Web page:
In other news, a new study published in the Proceedings of the National Academy of Sciences says global sea life will drop by 17 percent by 2100 if global warming continues at the current rate.
Meanwhile, at least 1,022 cases of measles have now been recorded in the U.S. this year, the highest number recorded since 1992.
Finally, I recommend this story from Bloomberg on what actually happens on the border when Trump starts waving the threat of tariffs around.
“It’s a logistics nightmare,” said Jose Gonzalez, a customs broker in [Laredo, Texas] that just this year became the largest U.S. port of entry. He’s hired by companies to ensure goods cross the border in top shape -- and would pay any tariffs up front. [...]
The effects of Trump’s threat are already being felt, tariffs or no. At the World Trade and Colombia Solidarity bridges, which carry about a total of 12,000 trucks across the border each day, wait time Monday was still higher than usual because of the increased orders to beat the tariffs.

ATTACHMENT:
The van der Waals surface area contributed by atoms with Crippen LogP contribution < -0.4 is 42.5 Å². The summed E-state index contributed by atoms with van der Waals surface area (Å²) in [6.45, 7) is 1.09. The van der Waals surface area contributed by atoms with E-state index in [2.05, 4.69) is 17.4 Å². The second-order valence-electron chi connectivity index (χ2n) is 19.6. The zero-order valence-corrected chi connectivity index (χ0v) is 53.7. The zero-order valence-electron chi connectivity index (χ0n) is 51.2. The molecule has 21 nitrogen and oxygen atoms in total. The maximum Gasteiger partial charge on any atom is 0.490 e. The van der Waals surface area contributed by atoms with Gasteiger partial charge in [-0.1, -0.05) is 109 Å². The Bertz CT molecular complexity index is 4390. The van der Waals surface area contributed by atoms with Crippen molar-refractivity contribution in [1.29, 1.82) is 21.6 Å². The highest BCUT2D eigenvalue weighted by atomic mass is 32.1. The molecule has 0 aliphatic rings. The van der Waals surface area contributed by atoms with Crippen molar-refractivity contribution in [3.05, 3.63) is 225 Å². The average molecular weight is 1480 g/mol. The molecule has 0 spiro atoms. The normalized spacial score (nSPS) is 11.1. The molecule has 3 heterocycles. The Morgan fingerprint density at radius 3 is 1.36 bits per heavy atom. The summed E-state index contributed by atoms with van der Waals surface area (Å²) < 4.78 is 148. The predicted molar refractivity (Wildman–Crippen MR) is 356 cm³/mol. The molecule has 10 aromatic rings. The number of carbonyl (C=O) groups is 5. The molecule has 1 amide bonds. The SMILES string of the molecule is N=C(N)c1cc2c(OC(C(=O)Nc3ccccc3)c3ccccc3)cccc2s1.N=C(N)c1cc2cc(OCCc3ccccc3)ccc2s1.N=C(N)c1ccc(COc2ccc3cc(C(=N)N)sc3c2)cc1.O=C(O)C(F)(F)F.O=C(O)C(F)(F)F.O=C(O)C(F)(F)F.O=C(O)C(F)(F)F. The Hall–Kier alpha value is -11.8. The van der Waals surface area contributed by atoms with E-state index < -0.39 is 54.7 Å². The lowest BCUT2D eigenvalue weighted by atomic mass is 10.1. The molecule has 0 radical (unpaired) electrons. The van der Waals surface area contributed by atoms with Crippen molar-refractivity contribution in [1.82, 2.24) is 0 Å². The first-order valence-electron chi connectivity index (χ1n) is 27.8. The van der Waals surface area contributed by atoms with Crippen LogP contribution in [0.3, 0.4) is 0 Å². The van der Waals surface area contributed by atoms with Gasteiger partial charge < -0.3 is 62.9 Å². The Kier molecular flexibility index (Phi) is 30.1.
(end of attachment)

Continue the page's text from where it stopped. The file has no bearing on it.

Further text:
Ernesto Gaytan, general manager and co-owner of trucker Super Transport International Ltd., said his company was running at full capacity last week. His entire fleet of about 500 vehicles was on the road moving goods across the border. One client quadrupled orders to save $18 million in potential tariff costs.
Storage spaces that filled up quickly last week to accommodate the influx are still packed, because there aren’t enough drivers, which meant Gaytan had to turn some clients away.
“We’re still beyond full capacity," Gaytan said Monday. “Everything gets impacted by the tariffs if they ever go in. Everything goes through Laredo. Everybody’s going to feel the effects of it.”